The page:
Criminal Appeal No. 1052 of 2010 (Arising out of SLP (Crl.) No. 334 of 2008) and Criminal Appeal No. 1053 of 2010 (Arising out of SLP (Crl) No. 4099 of 2008). Case: 1. K.A. Abbas H.S.A., 2. Sabu Joseph Vs 1. Sabu Joseph and Anr., 2. K.A. Abbas and Anr.. Supreme Court

Case Number:Criminal Appeal No. 1052 of 2010 (Arising out of SLP (Crl.) No. 334 of 2008) and Criminal Appeal No. 1053 of 2010 (Arising out of SLP (Crl) No. 4099 of 2008)
Party Name:1. K.A. Abbas H.S.A., 2. Sabu Joseph Vs 1. Sabu Joseph and Anr., 2. K.A. Abbas and Anr.
Counsel:For Appellant: A. Raghunath, T.T.K. Deepak and Co., P.V. Dinesh, P. Rajesh, H.B. Manav, Nishe Rajen Shonger and A.P. Jyothish, Advs.
Judges:P. Sathasivam and H.L. Dattu, JJ.
Issue:Negotiable Instruments Act - Section 138; Fatal Accidents Act, 1855; Criminal Procedure Code (CrPC), 1973 - Sections 125, 357, 357(1), 357(3), 359, 421, 421(1) and 431; Criminal Procedure Code (CrPC), 1898 - Section 545 and 545(1); Magistrates' Courts Act, 1980 - Sections 77(2) and 82(3); Criminal Justice Act, 1982 - Section 9; Sentencing Act, ...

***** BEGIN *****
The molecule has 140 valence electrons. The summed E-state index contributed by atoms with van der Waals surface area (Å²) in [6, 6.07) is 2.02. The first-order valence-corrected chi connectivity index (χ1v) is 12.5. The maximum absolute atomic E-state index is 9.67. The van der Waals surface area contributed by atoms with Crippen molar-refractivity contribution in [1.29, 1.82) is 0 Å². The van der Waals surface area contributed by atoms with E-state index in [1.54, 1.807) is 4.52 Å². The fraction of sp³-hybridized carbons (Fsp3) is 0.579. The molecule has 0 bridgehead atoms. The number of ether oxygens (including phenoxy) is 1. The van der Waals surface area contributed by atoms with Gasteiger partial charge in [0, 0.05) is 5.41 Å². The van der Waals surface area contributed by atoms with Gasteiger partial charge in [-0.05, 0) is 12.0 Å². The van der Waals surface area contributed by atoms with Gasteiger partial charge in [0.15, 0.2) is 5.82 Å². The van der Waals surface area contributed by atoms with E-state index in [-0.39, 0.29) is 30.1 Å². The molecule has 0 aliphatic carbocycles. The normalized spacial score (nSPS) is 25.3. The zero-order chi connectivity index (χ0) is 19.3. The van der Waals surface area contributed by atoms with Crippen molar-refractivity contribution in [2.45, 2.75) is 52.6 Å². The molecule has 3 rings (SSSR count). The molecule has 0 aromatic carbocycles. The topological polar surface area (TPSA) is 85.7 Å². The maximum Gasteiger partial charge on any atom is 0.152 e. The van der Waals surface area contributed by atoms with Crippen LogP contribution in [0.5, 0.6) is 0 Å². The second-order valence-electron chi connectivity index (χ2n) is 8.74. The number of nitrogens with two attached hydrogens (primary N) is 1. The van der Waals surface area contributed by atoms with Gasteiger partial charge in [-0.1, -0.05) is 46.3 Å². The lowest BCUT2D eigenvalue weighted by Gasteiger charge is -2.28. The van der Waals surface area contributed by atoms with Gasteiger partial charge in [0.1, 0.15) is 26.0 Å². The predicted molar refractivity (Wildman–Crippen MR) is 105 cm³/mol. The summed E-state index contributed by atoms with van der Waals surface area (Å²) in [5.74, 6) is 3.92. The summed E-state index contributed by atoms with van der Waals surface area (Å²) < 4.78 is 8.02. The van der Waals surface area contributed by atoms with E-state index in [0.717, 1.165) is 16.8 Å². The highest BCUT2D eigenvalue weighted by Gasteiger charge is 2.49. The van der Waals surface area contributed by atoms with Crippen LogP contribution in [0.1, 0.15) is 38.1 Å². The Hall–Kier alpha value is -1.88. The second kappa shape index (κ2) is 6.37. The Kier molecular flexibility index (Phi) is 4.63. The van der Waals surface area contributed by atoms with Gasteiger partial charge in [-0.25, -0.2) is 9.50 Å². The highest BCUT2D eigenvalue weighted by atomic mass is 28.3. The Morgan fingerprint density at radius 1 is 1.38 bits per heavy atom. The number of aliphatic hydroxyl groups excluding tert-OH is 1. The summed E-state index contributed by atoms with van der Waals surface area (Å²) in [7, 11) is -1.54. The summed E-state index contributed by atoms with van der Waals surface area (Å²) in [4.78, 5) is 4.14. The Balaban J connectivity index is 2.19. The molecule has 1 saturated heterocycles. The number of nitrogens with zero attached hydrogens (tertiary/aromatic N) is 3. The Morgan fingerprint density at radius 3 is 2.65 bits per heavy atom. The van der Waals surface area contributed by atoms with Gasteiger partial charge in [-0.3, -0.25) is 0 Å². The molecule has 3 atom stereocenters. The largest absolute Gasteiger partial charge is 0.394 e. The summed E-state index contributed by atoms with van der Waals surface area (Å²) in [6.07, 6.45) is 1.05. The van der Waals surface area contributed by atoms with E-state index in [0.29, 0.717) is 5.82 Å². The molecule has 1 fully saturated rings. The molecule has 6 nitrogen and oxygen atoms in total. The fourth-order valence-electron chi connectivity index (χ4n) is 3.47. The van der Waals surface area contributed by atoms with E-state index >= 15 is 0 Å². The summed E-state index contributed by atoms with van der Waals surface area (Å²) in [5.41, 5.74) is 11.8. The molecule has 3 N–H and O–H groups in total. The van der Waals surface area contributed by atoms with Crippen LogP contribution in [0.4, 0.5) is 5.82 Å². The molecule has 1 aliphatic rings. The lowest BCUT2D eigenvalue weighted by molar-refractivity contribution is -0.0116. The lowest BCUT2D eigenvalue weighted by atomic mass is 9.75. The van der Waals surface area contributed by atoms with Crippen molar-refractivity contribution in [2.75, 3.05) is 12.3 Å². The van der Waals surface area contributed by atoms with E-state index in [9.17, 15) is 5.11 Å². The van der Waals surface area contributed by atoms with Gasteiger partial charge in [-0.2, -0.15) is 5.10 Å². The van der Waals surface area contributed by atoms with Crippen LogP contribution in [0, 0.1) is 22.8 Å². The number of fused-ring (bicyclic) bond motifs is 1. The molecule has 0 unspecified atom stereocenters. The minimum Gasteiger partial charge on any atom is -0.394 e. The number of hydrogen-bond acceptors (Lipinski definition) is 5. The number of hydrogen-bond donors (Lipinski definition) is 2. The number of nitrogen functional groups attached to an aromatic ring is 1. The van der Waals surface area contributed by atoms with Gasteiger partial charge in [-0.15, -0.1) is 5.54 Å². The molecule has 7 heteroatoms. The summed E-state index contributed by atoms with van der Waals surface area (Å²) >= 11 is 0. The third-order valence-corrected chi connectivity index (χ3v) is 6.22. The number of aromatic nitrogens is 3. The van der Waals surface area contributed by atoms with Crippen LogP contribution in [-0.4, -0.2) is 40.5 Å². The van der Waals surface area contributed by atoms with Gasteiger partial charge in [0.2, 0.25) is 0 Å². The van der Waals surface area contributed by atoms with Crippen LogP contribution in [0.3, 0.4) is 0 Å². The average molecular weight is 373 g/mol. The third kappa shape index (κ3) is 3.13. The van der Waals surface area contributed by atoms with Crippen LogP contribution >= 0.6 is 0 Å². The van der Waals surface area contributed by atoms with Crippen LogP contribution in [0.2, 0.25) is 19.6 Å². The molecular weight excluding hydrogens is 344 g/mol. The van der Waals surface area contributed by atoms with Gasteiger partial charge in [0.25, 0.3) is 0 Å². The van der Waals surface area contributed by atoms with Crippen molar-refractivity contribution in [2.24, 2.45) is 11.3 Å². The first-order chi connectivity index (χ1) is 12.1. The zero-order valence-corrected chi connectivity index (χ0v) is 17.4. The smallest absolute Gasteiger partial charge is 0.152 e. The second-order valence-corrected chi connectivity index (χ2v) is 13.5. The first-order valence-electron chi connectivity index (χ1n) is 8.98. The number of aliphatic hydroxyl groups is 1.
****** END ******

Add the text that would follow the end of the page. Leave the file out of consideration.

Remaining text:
Citation:II (2010) BC 675, 2010 (2) KLT 943 (SC), 2010 (5) SCALE 754, (2010) 6 SCC 23, 2010 (6) UJ 2759 (SC)
Judgement Date:May 11, 2010
Court:Supreme Court
 
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Judgment:

H.L. Dattu, J.

1. Leave granted in both the special leave petitions.

2. These two appeals are directed against the judgment and order of the High Court of Kerala in Crl. Rev. Petition No. 1387 of 2006 dated 03.10.2007.

3. Since parties are common and the legal issues are identical, they are heard together and disposed of by this common order.

4. The factual matrix in brief is as under:- The facts in criminal revision petition No. 1387 of 2006 may be noticed for the purpose of disposal of the appeals. The appellant (accused) and the respondent (complainant) are employed as High School assistants in SSHSS school in Moorkanand. The respondent has filed a complaint against the appellant before the learned Magistrate for an offence under Section 138 of the Negotiable Instruments Act (the `Act' for short). The complainant's case is that the appellant, who was due in a sum of Rs. 5,00,000/-, issued a cheque dated 16.06.2003 in respect of that liability, and when the cheque was presented for encashment, the same was returned with an endorsement of "insufficiency of funds."